The COVID-19 pandemic impacted researchers’ life and work. What did this period bring in terms of changes and need to adapt? What did it mean for their research? And what role did Oncode play for them throughout this period? Looking back at 2020, we spoke to Oncode Investigator Leila Akkari (NKI) and clinician Jeanine Roodhart (UMC Utrecht) about their experiences during this trying time. 


NKI – Junior Oncode



UMC Utrecht – Internist-Oncologist 

Keeping all balls in the air 

What happened in your labs at the beginning of the year, when the coronavirus started spreading in The Netherlands and the country went into an ‘intelligent lockdown’?

Leila: I remember thinking at the beginning of the pandemic that the virus was never going to affect us, at least not as it affected other places. I certainly didn’t imagine that our research would end up being halted. That seems like such a long time ago now! And when it eventually ‘arrived’ in The Netherlands, the NKI decided quite rapidly to stop all non-essential experiments - such as in-vitro lab work and ex-vivo experiments. Luckily for us, the Institute allowed us to continue ongoing animal experiments, albeit not starting new ones. And we had to switch to working from home as much as possible. So as a group leader, I had to think about ways to guide my group and my trainees remotely.

Jeanine: I recognize I had the same thoughts at the beginning of the pandemic. Then all our lab work and clinical research had to be stopped within a few weeks. And besides the delayed care for cancer patients, we had to disappoint many patients for whom participating in a clinical trial was their last hope. I’m an internist too, so on top of working from home when possible, I had to do lots of extra shifts and clinical work. And what made things harder, was that we ‘lost’ all our fellows and oncologists to emergency COVID care.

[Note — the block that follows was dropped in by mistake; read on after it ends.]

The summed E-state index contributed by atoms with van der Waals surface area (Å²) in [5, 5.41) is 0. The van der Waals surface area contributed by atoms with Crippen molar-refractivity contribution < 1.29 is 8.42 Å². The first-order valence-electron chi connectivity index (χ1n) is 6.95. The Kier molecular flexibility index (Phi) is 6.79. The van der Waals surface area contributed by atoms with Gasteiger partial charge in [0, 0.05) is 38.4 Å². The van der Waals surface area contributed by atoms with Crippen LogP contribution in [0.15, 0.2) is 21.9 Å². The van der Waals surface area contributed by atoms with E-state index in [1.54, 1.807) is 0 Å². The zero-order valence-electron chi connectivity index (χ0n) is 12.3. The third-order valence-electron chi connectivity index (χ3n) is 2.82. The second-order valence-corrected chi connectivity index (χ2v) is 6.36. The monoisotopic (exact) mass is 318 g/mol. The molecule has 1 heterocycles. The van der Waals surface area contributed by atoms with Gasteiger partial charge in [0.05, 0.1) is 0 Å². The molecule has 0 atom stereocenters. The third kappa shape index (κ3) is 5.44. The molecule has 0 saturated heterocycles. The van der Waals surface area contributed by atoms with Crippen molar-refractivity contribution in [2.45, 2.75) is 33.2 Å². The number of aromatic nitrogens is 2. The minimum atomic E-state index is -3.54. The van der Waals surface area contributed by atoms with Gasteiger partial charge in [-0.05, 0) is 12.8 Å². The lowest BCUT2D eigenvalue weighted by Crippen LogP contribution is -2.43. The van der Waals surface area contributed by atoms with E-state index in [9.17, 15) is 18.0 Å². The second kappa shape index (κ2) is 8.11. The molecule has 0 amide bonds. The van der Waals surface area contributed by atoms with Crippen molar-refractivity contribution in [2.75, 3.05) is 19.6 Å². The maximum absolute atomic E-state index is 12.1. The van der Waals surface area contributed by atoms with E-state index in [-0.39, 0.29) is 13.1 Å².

Jeanine Roodhart , UMC Utrecht – Internist-Oncologist 

What were your main challenges during these first months?

Leila: It was challenging to keep everyone in the lab reassured, connected, and motivated. Most of us were worried about the advancement of our projects. We set up virtual lab meetings, subgroup discussions, and an extra weekly journal club. And we made sure that nobody was feeling isolated by having digital coffee meetings and tips on how to organize working from home. In that period, we could have only one person in the lab every day, so we invented new ways to do our work – reanalyzing data, designing new experiments, writing reviews. But while me - I had the time to reorganize our lab work - I am in awe of some other investigators, especially of the women group leaders that have children and had to take on homeschooling on top of their work.

Jeanine:  Yes, as a young parent - that was an extra challenge, as work and private time blended completely. And because I had to do extra shifts at the clinic on top of my research work, there was almost no spare time left. There were also many worries in those months, especially for our Ph.D. students from abroad. They couldn’t travel home, and they have a small social network in The Netherlands. Besides this, our medical Ph.D. students were also asked to contribute to COVID care, so they had to balance that and their research. And on the overall, it was difficult to keep all Ph.D. students motivated and happy. One of the nicest things about their work is the interaction with others and they missed that.

"We set up virtual lab meetings, subgroup discussions, and an extra weekly journal club"

How did this lack of interaction affect the two of you?